2007 NSTI Nanotechnology Conference and Trade Show - Nanotech 2007 - 10th Annual

Low-T Quantum Transport in Carbon Nanotubes: Role of Vacuum Fluctuations in Loss of Phase Coherence

P.G. Gabrielli and S. Gabrielli

conductance, phase coherence, disorder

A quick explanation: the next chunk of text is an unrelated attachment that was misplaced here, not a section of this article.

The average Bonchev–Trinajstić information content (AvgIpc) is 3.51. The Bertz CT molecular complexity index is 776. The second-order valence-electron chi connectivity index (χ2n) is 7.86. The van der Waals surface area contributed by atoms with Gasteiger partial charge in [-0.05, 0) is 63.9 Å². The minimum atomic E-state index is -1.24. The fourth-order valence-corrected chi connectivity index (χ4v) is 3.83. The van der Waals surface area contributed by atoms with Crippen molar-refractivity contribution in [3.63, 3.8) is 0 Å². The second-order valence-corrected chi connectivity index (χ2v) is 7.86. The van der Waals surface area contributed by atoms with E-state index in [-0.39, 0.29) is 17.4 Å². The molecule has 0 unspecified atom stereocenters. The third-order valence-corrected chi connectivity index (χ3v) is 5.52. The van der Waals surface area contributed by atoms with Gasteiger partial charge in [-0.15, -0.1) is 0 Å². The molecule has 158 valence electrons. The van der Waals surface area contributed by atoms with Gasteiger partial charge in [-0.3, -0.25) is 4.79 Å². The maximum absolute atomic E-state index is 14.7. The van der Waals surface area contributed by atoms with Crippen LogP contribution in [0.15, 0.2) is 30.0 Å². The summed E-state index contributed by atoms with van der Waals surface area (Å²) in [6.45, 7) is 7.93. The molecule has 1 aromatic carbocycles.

Among the items in the design of new generation of electronic devices there are the measurement and understanding of the current-voltage response of an electronic circuit in which molecular systems like carbon nanotubes (CNTs) act as conducting elements. Since the environment-induced decoherence is omnipresent in the microscopic world the destruction of phase coherence due to coupling of a system to an irreversible bath is a subject important because of its role in suppression of phenomena resulting from quantum interference effects such as Aharonov-Bohm interference, weak localization and universal conductance fluctuations. In a wire of length L and section A the conductance G=s(w,T)A/L is obtained by combination of smaller parts of materials if the temperature is so high that the conductivity s(w,T) can be treated as local quantity, but when the temperature is low (or the sample is small) the dephasing length Lf is greater than the sample linear dimensions so that the quantum corrections to the conductivity are non-local and the conductance can no longer be treated as a self-averaging quantity. The lack of self-averaging of the conductance is a feature of mesoscopic conductors so the study of quantum mechanical decoherence is a central problem in the physics of condensed matter systems coupled to an environment where, in the zero-temperature limit, the only source of decoherence are provided by vacuum fluctuations. Using a phenomenological approach we have analyzed the effects of random weak disorder induced by the vacuum fluctuations due to the presence of a conducting boundary on the electronics transport properties of CNTs, in particular the destruction of ballistic conduction in metallic carbon nanotubes due to loss of phase coherence.

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